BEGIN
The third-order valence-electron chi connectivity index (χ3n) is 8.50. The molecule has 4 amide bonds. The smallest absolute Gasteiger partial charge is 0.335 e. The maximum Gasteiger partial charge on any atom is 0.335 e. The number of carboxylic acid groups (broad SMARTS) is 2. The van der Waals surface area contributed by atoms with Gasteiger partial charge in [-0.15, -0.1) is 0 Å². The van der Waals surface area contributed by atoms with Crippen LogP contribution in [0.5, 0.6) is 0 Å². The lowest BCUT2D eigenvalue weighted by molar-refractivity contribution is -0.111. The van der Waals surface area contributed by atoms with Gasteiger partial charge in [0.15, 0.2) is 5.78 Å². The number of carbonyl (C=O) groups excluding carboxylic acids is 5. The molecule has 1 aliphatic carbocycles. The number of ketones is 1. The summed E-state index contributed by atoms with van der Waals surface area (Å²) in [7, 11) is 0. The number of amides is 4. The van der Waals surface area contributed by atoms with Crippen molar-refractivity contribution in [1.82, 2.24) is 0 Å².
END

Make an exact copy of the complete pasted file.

The third-order valence-electron chi connectivity index (χ3n) is 8.50. The molecule has 4 amide bonds. The smallest absolute Gasteiger partial charge is 0.335 e. The maximum Gasteiger partial charge on any atom is 0.335 e. The number of carboxylic acid groups (broad SMARTS) is 2. The van der Waals surface area contributed by atoms with Gasteiger partial charge in [-0.15, -0.1) is 0 Å². The van der Waals surface area contributed by atoms with Crippen LogP contribution in [0.5, 0.6) is 0 Å². The lowest BCUT2D eigenvalue weighted by molar-refractivity contribution is -0.111. The van der Waals surface area contributed by atoms with Gasteiger partial charge in [0.15, 0.2) is 5.78 Å². The number of carbonyl (C=O) groups excluding carboxylic acids is 5. The molecule has 1 aliphatic carbocycles. The number of ketones is 1. The summed E-state index contributed by atoms with van der Waals surface area (Å²) in [7, 11) is 0. The number of amides is 4. The van der Waals surface area contributed by atoms with Crippen molar-refractivity contribution in [1.82, 2.24) is 0 Å².